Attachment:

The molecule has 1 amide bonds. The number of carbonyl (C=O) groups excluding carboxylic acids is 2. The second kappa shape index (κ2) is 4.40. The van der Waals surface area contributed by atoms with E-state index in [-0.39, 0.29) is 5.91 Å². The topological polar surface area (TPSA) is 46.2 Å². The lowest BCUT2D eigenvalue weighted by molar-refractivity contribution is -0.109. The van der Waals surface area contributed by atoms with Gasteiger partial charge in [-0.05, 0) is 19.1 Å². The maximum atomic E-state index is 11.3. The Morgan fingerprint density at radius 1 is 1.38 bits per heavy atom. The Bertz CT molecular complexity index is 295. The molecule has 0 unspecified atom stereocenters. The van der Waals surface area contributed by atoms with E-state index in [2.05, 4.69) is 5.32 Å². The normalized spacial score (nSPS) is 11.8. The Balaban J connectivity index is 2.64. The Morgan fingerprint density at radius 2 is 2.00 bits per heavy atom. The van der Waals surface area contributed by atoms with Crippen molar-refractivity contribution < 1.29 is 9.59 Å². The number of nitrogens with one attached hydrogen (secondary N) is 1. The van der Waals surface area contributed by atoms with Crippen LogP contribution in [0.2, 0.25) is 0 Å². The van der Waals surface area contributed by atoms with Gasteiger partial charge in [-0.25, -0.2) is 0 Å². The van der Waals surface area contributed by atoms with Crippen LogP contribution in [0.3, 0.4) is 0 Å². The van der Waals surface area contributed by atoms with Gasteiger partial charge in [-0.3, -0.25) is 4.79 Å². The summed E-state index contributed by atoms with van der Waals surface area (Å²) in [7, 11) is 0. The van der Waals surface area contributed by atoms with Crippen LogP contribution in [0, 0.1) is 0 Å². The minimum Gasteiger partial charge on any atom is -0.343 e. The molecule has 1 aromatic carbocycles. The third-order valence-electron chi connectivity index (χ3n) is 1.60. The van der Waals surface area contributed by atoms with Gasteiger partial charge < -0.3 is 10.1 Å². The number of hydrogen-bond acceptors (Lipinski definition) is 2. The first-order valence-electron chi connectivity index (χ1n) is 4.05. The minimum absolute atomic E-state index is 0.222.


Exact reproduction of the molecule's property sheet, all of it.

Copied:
The molecule has 1 amide bonds. The number of carbonyl (C=O) groups excluding carboxylic acids is 2. The second kappa shape index (κ2) is 4.40. The van der Waals surface area contributed by atoms with E-state index in [-0.39, 0.29) is 5.91 Å². The topological polar surface area (TPSA) is 46.2 Å². The lowest BCUT2D eigenvalue weighted by molar-refractivity contribution is -0.109. The van der Waals surface area contributed by atoms with Gasteiger partial charge in [-0.05, 0) is 19.1 Å². The maximum atomic E-state index is 11.3. The Morgan fingerprint density at radius 1 is 1.38 bits per heavy atom. The Bertz CT molecular complexity index is 295. The molecule has 0 unspecified atom stereocenters. The van der Waals surface area contributed by atoms with E-state index in [2.05, 4.69) is 5.32 Å². The normalized spacial score (nSPS) is 11.8. The Balaban J connectivity index is 2.64. The Morgan fingerprint density at radius 2 is 2.00 bits per heavy atom. The van der Waals surface area contributed by atoms with Crippen molar-refractivity contribution < 1.29 is 9.59 Å². The number of nitrogens with one attached hydrogen (secondary N) is 1. The van der Waals surface area contributed by atoms with Crippen LogP contribution in [0.2, 0.25) is 0 Å². The van der Waals surface area contributed by atoms with Gasteiger partial charge in [-0.25, -0.2) is 0 Å². The van der Waals surface area contributed by atoms with Crippen LogP contribution in [0.3, 0.4) is 0 Å². The van der Waals surface area contributed by atoms with Gasteiger partial charge in [-0.3, -0.25) is 4.79 Å². The summed E-state index contributed by atoms with van der Waals surface area (Å²) in [7, 11) is 0. The van der Waals surface area contributed by atoms with Crippen LogP contribution in [0, 0.1) is 0 Å². The minimum Gasteiger partial charge on any atom is -0.343 e. The molecule has 1 aromatic carbocycles. The third-order valence-electron chi connectivity index (χ3n) is 1.60. The van der Waals surface area contributed by atoms with Gasteiger partial charge < -0.3 is 10.1 Å². The number of hydrogen-bond acceptors (Lipinski definition) is 2. The first-order valence-electron chi connectivity index (χ1n) is 4.05. The minimum absolute atomic E-state index is 0.222.